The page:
When my husband, Jim, and I went to Zimbabwe, we had fellowship on the spot with a man named Bekele who explained to us painful details of his personal testimony, even though we had all just met. We were so riveted by his account of God’s forgiveness that we repented in his backyard of holding grudges against each other in our marriage. Apart from Christ, Bekele would have been to us a stranger. But in Christ he was our brother from the start.
Of course, sometimes cultural differences can keep Christians apart. But usually those differences are temporary hindrances—because when people walk in the light, they are doing the opposite of hiding. Years ago I served as a mentor to a Korean senior pastor who emphatically kept telling me: “Dr. Sumner, in my congregation I am king. I cannot be honest, not about my own sin, even with the elders in my church.” Over time, however, that pastor changed his mind. He began to realize that followers of Christ can risk losing face if, like the apostle Paul, they have already surrendered their face to Jesus Christ. Through months of conversation, he and I both agreed that what ultimately hinders fellowship is sin, not cultural mores.
According to I John, when we confess our sin, God is faithful to forgive us and cleanse us (I John 1:9), so we can walk in the light once again. Notice it says “we.” When “we” walk in the light. The Bible doesn’t say, “When I walk in the light, I have fellowship with other people, even though they don’t have fellowship with me.” Fellowship requires mutuality. When “we” do not have fellowship, it means that one of us or both of us are walking in the darkness, not the light.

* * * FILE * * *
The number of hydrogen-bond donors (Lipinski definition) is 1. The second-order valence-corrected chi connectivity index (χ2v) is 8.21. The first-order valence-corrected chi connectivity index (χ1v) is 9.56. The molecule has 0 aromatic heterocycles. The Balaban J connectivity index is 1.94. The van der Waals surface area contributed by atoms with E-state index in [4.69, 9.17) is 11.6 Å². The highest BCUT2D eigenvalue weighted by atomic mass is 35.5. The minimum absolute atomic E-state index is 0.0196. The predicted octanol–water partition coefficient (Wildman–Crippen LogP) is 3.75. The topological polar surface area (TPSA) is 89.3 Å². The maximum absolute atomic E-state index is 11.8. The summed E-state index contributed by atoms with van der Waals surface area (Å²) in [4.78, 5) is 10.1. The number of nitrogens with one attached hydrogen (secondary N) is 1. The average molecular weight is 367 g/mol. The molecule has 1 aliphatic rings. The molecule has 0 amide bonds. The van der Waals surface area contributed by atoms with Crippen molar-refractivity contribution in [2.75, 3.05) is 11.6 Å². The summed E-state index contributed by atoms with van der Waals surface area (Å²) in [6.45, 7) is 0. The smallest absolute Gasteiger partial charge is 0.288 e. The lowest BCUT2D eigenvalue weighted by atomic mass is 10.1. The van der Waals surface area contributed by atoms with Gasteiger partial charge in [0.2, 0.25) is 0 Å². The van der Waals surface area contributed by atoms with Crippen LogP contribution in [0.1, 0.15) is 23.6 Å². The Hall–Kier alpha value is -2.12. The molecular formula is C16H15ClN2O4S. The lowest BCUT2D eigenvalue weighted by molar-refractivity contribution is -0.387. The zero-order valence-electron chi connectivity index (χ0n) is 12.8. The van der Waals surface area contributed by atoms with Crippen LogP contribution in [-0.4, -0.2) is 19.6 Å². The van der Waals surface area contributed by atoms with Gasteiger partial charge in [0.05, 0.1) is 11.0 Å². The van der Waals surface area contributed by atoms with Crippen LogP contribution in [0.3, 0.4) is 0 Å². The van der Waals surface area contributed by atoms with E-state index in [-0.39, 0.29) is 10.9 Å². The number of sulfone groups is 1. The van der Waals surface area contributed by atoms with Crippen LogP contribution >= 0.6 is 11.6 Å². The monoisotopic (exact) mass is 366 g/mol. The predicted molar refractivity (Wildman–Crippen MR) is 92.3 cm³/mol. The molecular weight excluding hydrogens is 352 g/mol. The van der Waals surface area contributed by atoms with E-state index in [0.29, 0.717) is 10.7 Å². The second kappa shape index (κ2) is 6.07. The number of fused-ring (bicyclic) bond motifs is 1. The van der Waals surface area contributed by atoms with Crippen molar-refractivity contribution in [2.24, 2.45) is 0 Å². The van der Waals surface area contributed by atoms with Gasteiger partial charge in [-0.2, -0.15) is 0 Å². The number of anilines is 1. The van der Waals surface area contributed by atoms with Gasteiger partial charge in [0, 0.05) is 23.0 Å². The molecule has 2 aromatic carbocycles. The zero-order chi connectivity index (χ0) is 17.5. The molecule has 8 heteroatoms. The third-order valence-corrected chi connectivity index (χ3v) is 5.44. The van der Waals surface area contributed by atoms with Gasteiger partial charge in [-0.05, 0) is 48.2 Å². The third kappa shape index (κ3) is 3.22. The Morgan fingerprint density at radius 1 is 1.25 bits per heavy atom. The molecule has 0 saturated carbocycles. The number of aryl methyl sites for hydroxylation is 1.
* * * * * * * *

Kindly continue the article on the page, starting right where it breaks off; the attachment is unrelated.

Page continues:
How many Christians have left the local church due to their disappointment in seeing so many other believers fail to be in fellowship with each other? How many people are fed up with seeing pettiness and politics instead of true repentance in the church?
As a seminary professor, I constantly encourage my students to model what it means to be repentant. Out loud. In front of others. So that others can see the progress Christians make. When pastors and parents point out other people’s sins without also confessing their own, it leads others to think quite mistakenly that believers are nothing more than authentic hypocrites.
What if a critical mass of Christ followers decided to make it normal, not only for those we lead, but also for us personally, to be open about our struggles—and open about the ways that God is helping us with our struggles and transforming us internally to be different than we currently are?
I think it’s realistic for pockets of Christians to be known for their progress in holiness. Confessing our sins helps us turn away from sin. When we walk in the light, we make progress together precisely due to the fact that we have fellowship together. In such a context of being truthful and repentant, we discover firsthand that sinners who follow Christ are saints. How many Christians would come back to church if the saints would be there to greet them in the light